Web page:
Tuesday, April 15, 2014

Leonardo: Ginevra de’ Benci

To mark the birth anniversary of Leonardo da Vinci, born Leonardo di ser Piero da Vinci, in Vinci, Italy, on this day in 1452, here are my photos of one of his lovely paintings, his portrait of Ginevra de’ Benci:


Ginevra de’ Benci (obverse)
Tempera on panel, c. 1474/1478
Leonardo da Vinci (Florentine, 1452-1519)
National Gallery of Art, Washington DC
Image © Quodlibet 2012.

Ginevra de’ Benci (obverse) (detail)
Tempera on panel, c. 1474/1478
Leonardo da Vinci (Florentine, 1452-1519)
National Gallery of Art, Washington DC
Image © Quodlibet 2012.

 Leonardo’s portrait may be of the 16-year-old Ginevra de’ Benci (b.1458), daughter of a wealthy Florentine banker, perhaps commissioned to commemorate her betrothal in 1474. Leonardo, too, was young – about 22 years old. What mastery in one so young! According to information at the NGA’s website:

The careful observation of nature and subtle three-dimensionality of Ginevra's face point unmistakably to the new naturalism with which Leonardo would transform Renaissance painting. Ginevra is modeled with gradually deepening veils of smoky shadow—not by line, not by abrupt transitions of color or light. … Other features of Ginevra's portrait reveal young Leonardo as an innovator. He placed her in an open setting at a time when women were still shown carefully sheltered within the walls of their family homes, with landscapes glimpsed only through open windows. The three-quarter pose, which shows her steady reserve, is among the first in Italian portraiture, for either sex. At some time in the past, probably because of damage, the panel was cut down by a few inches along the bottom, removing Ginevra's hands. A drawing by Leonardo survives that suggests their appearance—lightly cradled at her waist and holding a small sprig, perhaps a pink, a flower commonly used in Renaissance portraits to symbolize devotion or virtue. Ginevra's face is framed by the spiky, evergreen leaves of a juniper bush, the once-brighter green turned brown with age. Juniper refers to her chastity, the greatest virtue of a Renaissance woman, and puns her name. The Italian for juniper is ginepro. The vast majority of female portraits were commissioned on one of two occasions: betrothal or marriage. Wedding portraits tend to be made in pairs, with the woman on the right side. Since Ginevra faces right, this portrait is more likely to have commemorated her engagement. Her lack of obvious finery, however, is somewhat surprising. Jewels, luxurious brocades, and elaborate dresses were part of dowry exchanges and displayed a family’s wealth.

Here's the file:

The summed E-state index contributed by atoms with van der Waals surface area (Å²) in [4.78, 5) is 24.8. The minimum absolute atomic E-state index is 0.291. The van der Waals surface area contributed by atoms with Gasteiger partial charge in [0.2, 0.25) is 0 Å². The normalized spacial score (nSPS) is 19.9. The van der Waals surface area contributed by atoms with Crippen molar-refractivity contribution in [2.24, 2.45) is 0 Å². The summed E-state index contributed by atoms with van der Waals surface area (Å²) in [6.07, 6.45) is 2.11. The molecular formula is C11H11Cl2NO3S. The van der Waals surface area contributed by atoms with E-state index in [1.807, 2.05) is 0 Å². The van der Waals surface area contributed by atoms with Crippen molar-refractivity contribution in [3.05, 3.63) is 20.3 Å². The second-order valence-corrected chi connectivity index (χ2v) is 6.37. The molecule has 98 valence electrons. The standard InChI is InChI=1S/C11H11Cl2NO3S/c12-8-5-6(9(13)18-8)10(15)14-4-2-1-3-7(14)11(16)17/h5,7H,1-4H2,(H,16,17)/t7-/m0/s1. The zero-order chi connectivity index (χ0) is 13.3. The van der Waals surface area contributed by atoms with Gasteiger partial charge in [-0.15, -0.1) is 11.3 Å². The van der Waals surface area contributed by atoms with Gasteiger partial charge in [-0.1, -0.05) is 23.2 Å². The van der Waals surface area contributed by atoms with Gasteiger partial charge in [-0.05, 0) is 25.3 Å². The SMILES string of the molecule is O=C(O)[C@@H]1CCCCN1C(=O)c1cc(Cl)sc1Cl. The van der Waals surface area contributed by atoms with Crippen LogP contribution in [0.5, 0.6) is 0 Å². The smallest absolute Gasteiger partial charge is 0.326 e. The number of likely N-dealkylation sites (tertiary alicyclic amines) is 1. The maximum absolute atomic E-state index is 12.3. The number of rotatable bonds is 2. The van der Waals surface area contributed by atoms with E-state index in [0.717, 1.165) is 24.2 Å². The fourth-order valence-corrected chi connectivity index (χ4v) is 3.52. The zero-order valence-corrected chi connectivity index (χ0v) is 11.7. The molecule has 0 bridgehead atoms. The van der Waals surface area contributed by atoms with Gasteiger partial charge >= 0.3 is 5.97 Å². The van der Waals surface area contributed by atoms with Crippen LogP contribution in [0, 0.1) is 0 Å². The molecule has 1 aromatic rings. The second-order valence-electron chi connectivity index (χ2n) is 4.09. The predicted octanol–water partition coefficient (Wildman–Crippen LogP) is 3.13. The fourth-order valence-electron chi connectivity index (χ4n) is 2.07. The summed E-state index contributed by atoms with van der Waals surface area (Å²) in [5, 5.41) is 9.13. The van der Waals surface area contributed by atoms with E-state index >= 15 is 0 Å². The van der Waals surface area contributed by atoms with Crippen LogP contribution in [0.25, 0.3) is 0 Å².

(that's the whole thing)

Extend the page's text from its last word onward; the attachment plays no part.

On the reverse of the painting, a motto appears in an elaborate script: VIRTVTEM FORMA DECORAT (“beauty adorns virtue”). Laurel and palm encircle a sprig of juniper

Ginevra de’ Benci (reverse)
Tempera on panel, c. 1474/1478
Leonardo da Vinci (Florentine, 1452-1519)
National Gallery of Art, Washington DC
Image © Quodlibet 2012.

Ginevra de’ Benci (reverse) (detail)
Tempera on panel, c. 1474/1478
Leonardo da Vinci (Florentine, 1452-1519)
National Gallery of Art, Washington DC
Image © Quodlibet 2012.



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